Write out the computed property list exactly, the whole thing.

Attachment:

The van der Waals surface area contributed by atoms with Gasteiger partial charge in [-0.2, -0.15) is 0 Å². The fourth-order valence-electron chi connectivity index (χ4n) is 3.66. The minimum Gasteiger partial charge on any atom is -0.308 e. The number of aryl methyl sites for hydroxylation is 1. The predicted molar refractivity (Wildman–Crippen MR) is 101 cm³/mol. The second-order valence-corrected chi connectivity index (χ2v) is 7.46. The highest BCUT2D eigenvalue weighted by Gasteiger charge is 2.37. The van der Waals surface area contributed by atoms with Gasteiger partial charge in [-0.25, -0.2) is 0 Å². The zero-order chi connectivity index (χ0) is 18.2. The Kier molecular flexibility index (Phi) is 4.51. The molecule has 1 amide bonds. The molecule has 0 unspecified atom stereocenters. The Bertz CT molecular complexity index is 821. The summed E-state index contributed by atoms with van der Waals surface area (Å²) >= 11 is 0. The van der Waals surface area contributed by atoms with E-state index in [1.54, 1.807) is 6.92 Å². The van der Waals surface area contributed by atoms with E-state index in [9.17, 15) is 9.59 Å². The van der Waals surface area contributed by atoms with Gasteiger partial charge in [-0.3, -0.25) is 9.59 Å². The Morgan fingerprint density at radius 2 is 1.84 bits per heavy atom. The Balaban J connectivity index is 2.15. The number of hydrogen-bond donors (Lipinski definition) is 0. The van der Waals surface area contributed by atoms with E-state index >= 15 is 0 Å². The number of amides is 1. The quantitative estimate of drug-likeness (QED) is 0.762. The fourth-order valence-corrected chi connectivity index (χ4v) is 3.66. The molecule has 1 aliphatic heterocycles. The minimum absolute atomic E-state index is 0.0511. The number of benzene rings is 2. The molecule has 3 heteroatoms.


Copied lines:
The van der Waals surface area contributed by atoms with Gasteiger partial charge in [-0.2, -0.15) is 0 Å². The fourth-order valence-electron chi connectivity index (χ4n) is 3.66. The minimum Gasteiger partial charge on any atom is -0.308 e. The number of aryl methyl sites for hydroxylation is 1. The predicted molar refractivity (Wildman–Crippen MR) is 101 cm³/mol. The second-order valence-corrected chi connectivity index (χ2v) is 7.46. The highest BCUT2D eigenvalue weighted by Gasteiger charge is 2.37. The van der Waals surface area contributed by atoms with Gasteiger partial charge in [-0.25, -0.2) is 0 Å². The zero-order chi connectivity index (χ0) is 18.2. The Kier molecular flexibility index (Phi) is 4.51. The molecule has 1 amide bonds. The molecule has 0 unspecified atom stereocenters. The Bertz CT molecular complexity index is 821. The summed E-state index contributed by atoms with van der Waals surface area (Å²) >= 11 is 0. The van der Waals surface area contributed by atoms with E-state index in [1.54, 1.807) is 6.92 Å². The van der Waals surface area contributed by atoms with E-state index in [9.17, 15) is 9.59 Å². The van der Waals surface area contributed by atoms with Gasteiger partial charge in [-0.3, -0.25) is 9.59 Å². The Morgan fingerprint density at radius 2 is 1.84 bits per heavy atom. The Balaban J connectivity index is 2.15. The number of hydrogen-bond donors (Lipinski definition) is 0. The van der Waals surface area contributed by atoms with E-state index >= 15 is 0 Å². The number of amides is 1. The quantitative estimate of drug-likeness (QED) is 0.762. The fourth-order valence-corrected chi connectivity index (χ4v) is 3.66. The molecule has 1 aliphatic heterocycles. The minimum absolute atomic E-state index is 0.0511. The number of benzene rings is 2. The molecule has 3 heteroatoms.